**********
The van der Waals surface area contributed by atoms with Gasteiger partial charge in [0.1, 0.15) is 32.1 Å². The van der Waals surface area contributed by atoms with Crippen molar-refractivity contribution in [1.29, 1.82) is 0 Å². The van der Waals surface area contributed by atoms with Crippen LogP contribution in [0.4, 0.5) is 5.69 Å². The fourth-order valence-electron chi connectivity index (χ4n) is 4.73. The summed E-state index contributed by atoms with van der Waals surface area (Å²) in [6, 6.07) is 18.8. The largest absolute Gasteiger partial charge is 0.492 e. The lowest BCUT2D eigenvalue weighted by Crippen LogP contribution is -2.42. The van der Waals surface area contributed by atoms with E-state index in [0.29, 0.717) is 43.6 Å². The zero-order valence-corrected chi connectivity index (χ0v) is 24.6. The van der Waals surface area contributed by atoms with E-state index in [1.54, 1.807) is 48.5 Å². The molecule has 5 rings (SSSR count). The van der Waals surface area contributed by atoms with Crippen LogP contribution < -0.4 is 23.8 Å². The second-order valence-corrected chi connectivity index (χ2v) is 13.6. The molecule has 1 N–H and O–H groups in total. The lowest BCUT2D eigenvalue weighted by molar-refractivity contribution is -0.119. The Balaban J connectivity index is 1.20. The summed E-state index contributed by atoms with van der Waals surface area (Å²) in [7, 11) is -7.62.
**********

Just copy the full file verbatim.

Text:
The van der Waals surface area contributed by atoms with Gasteiger partial charge in [0.1, 0.15) is 32.1 Å². The van der Waals surface area contributed by atoms with Crippen molar-refractivity contribution in [1.29, 1.82) is 0 Å². The van der Waals surface area contributed by atoms with Crippen LogP contribution in [0.4, 0.5) is 5.69 Å². The fourth-order valence-electron chi connectivity index (χ4n) is 4.73. The summed E-state index contributed by atoms with van der Waals surface area (Å²) in [6, 6.07) is 18.8. The largest absolute Gasteiger partial charge is 0.492 e. The lowest BCUT2D eigenvalue weighted by Crippen LogP contribution is -2.42. The van der Waals surface area contributed by atoms with E-state index in [0.29, 0.717) is 43.6 Å². The zero-order valence-corrected chi connectivity index (χ0v) is 24.6. The van der Waals surface area contributed by atoms with E-state index in [1.54, 1.807) is 48.5 Å². The molecule has 5 rings (SSSR count). The van der Waals surface area contributed by atoms with Crippen LogP contribution < -0.4 is 23.8 Å². The second-order valence-corrected chi connectivity index (χ2v) is 13.6. The molecule has 1 N–H and O–H groups in total. The lowest BCUT2D eigenvalue weighted by molar-refractivity contribution is -0.119. The Balaban J connectivity index is 1.20. The summed E-state index contributed by atoms with van der Waals surface area (Å²) in [7, 11) is -7.62.